In this hour, Washington Post science writer Shankar Vedantam is the author of The Hidden Brain. He tells Jim Fleming how a great deal of our thinking is shaped by our unconscious minds, such as routine tasks we do automatically.
Next, novelist Siri Husvedt has an undiagnosed seizure disorder which afflicts her at unpredictable moments. She describes it in her book The Shaking Woman, Or a History of My Nerves. She tells Anne Strainchamps about her lifelong hypersensitivity to some kinds of stimuli and what she's concluded about the nature of the self and personal identity.
Then, we re-visit an old interview with the late Francis Crick where he lays out his "astonishing hypothesis," which is now the standard scientific view of consciousness.
After that, Steve Paulson talks with philosopher Alva Noë, author of Out of Our Heads: Why You Are Not Your Brain, and Other Lessons from the Biology of Consciousness. And we wind up stuck in "Bladerunner."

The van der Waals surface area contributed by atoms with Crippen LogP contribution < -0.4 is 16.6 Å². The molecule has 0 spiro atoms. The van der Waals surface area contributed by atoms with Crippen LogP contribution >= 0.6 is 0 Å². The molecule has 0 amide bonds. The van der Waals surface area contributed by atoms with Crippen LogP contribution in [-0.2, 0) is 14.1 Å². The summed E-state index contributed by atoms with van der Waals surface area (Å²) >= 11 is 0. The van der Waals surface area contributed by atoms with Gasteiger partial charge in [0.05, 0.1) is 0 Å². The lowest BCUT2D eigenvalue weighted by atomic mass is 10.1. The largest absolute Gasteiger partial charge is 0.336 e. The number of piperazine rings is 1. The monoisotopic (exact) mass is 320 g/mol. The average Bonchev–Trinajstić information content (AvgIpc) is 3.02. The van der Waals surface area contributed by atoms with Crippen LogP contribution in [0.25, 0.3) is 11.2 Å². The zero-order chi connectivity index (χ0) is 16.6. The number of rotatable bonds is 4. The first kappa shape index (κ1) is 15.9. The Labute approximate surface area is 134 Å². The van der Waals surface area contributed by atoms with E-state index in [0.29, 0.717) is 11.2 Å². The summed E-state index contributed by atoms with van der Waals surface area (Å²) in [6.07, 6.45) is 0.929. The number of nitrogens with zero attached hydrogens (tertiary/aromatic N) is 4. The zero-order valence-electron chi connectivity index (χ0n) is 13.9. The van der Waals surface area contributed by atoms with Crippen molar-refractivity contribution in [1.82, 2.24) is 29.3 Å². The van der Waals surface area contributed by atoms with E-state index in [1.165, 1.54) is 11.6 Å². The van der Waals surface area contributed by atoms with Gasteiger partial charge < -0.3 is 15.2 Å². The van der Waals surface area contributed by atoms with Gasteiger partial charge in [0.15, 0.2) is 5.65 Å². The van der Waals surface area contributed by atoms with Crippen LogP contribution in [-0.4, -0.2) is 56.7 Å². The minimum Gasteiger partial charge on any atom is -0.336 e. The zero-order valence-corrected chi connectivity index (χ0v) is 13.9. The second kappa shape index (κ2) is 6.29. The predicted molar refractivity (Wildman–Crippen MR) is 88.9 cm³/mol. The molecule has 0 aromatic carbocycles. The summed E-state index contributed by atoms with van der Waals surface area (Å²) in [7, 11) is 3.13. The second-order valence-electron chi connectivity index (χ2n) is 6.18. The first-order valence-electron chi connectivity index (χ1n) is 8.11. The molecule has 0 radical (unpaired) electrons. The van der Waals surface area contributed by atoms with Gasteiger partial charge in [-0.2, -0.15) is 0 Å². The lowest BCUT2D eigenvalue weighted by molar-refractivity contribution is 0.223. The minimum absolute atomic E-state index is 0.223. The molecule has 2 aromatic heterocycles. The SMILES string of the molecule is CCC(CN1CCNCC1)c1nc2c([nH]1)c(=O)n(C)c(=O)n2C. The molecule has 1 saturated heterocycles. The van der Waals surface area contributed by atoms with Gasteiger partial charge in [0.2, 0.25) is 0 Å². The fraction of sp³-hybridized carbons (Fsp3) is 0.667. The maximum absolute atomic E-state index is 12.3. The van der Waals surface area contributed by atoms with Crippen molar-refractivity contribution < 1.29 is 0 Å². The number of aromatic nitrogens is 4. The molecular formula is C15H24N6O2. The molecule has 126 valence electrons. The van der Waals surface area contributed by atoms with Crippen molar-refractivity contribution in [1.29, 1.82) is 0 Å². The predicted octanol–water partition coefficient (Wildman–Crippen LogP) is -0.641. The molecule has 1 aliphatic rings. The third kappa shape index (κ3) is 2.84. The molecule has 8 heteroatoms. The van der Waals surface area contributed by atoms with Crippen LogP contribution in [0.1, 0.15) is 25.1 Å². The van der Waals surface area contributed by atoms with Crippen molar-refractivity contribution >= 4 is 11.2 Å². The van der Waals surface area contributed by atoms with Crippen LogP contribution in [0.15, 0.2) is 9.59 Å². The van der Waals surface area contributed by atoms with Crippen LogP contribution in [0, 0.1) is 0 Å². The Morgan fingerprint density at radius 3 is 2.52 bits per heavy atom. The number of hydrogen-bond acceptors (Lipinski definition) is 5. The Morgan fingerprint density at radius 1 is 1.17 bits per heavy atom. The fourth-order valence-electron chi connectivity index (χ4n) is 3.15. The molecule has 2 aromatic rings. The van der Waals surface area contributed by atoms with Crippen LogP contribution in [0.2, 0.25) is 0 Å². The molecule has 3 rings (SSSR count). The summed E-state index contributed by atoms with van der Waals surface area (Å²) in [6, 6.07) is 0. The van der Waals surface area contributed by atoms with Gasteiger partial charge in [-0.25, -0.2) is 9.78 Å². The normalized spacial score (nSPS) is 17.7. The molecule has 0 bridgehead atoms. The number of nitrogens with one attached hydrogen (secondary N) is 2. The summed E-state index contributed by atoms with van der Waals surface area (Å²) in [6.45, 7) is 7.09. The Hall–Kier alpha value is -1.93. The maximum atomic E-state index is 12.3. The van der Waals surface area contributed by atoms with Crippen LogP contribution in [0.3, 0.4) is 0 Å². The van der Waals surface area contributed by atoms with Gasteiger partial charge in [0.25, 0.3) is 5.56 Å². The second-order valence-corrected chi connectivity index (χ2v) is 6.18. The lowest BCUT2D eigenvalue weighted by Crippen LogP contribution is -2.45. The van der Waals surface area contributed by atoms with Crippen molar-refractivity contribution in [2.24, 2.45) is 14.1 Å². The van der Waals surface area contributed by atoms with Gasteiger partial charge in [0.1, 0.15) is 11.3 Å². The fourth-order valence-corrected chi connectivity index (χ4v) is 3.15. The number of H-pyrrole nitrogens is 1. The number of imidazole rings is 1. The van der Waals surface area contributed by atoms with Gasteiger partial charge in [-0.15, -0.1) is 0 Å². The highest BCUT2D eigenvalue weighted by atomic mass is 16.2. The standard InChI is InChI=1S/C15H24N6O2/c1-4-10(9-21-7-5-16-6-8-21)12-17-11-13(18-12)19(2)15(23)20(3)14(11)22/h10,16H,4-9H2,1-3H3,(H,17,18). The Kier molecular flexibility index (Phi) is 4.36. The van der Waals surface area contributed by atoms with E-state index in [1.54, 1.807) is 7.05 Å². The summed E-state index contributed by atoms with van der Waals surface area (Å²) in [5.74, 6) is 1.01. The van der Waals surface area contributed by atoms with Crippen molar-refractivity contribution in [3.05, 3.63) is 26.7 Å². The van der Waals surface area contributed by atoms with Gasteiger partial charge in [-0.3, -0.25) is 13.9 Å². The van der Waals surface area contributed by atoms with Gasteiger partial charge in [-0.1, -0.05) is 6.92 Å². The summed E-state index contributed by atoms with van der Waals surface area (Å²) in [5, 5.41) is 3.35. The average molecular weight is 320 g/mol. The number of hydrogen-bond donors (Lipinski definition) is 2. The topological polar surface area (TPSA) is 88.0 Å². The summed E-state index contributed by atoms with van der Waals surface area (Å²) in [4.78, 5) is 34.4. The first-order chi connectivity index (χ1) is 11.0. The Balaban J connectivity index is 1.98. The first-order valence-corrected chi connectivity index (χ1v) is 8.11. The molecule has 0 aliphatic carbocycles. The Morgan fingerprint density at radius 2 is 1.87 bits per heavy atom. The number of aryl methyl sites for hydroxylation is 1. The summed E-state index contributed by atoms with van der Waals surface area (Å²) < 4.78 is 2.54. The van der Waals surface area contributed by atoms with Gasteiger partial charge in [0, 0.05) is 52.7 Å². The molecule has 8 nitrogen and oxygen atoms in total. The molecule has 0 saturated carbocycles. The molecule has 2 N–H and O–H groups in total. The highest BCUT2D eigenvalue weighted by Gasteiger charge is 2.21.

Following that, Don Lattin is the author of The Harvard Psychedelic Club: How Timothy Leary, Ram Dass, Huston Smith and Andrew Weil Killed the Fifties and Ushered in a New Age for America. He tells Anne Strainchamps the whole strange trip started when Leary swallowed some magic mushrooms in Mexico in 1960. And then things got really strange.
And finally, Somu Shamdasani is a historian of psychology at University College, London, and editor of Carl Jung's Red Book. Thanks to his doggedness, the book's finally being published, decades after Jung's death. Shamdasani tells Steve Paulson about the extraordinary artwork in the Red Book and what issues Jung used it to work through. [Broadcast Date: March 16, 2011]
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